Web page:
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Better way burdened by workload

By Rob Granatstein
Toronto Sun

TTC ridership is booming and the better way can’t handle the workload.

Compared to the late 1980s, when ridership and the number of TTC streetcars and buses peaked, the TTC now has almost 300 fewer buses and 30 fewer streetcars.

People assume that because you were able to carry 465 million riders in 1989, there should be no problem when your ridership is at 410 million passengers, says TTC general manager Rick Ducharme. “The budget cuts have come back to haunt us.”

With fewer vehicles on the road, the TTC is having trouble dealing with the good times. It cut the number of buses in its fleet by 350 between 1989 and 1996 due to fewer riders and budget cuts. Now riders are flocking back to the TTC, but buses can’t be built or paid for quickly enough to adapt.

The other problem is the buses themselves.

All the buses the TTC is now buying and will continue to buy are accessible, low-floor buses, with 15% less capacity than the old ones, because the wheel wells protrude into the bus.

“If we get fewer people on each bus, but carry the same number of people, we have to get more buses,” says Mitch Stambler, the TTC’s manager of service planning. “That means expenses go up.”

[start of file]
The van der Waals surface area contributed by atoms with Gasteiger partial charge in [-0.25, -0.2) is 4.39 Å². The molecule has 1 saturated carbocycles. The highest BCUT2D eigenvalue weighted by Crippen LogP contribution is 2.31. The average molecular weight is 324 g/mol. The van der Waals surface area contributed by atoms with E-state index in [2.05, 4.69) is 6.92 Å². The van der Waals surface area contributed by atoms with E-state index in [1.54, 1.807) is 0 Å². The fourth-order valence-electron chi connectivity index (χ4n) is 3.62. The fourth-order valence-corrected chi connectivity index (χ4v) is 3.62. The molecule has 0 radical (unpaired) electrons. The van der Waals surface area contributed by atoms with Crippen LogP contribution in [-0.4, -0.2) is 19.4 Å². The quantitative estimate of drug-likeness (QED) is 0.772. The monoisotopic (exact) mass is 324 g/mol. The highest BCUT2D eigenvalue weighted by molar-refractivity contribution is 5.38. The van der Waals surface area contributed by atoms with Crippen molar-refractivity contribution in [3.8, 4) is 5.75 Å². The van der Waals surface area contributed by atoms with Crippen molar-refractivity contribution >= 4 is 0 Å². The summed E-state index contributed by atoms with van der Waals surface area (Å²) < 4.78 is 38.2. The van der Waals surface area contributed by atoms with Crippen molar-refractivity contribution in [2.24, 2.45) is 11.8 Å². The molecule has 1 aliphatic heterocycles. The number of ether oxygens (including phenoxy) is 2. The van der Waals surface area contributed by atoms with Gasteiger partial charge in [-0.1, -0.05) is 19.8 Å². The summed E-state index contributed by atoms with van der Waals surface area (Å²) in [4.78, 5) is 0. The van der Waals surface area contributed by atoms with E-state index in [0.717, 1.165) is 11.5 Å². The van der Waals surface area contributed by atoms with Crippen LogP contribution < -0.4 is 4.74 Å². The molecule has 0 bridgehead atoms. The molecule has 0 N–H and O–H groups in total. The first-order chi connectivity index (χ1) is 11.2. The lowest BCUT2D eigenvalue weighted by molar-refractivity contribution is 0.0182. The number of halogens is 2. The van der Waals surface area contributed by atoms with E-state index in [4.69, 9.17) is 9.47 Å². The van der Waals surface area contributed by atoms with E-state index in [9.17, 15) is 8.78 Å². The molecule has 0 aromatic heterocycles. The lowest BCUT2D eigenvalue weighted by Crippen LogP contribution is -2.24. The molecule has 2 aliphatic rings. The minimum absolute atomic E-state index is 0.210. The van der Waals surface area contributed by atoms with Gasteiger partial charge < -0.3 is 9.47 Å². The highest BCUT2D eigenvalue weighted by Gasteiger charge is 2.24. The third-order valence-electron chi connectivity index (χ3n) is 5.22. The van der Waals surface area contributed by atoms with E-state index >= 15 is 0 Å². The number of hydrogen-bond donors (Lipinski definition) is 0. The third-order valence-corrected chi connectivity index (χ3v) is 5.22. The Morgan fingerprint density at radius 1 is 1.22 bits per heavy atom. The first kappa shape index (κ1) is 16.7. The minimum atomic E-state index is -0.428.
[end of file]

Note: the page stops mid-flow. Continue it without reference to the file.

He says the other problem is the buses being made are pretty much garbage.

The TTC’s double buses were pulled off the road because they were rotting out, 30 buses with natural gas tanks made with kevlar had to have their tanks replaced because they couldn’t hold the pressure of natural gas, and low-floor buses were found to have too much weight placed on the back wheel, causing the rims to crack.

The TTC has hit such a desperation point, it is rebuilding its scrapped double buses yet again, just to keep up with passenger loads. Keeping the buses on the road longer isn’t an option because their lifespan is already 18 years.

The Sheppard subway, slated to open in 2002, will not help the situation greatly. “Because the Sheppard line is so short we’re only taking 21 buses off the street,” Stambler says.

“That’s a fraction of what happened on Bloor and Danforth when that subway was built.”

It’s just another reason the TTC is so desperate to be given better treatment on the roads.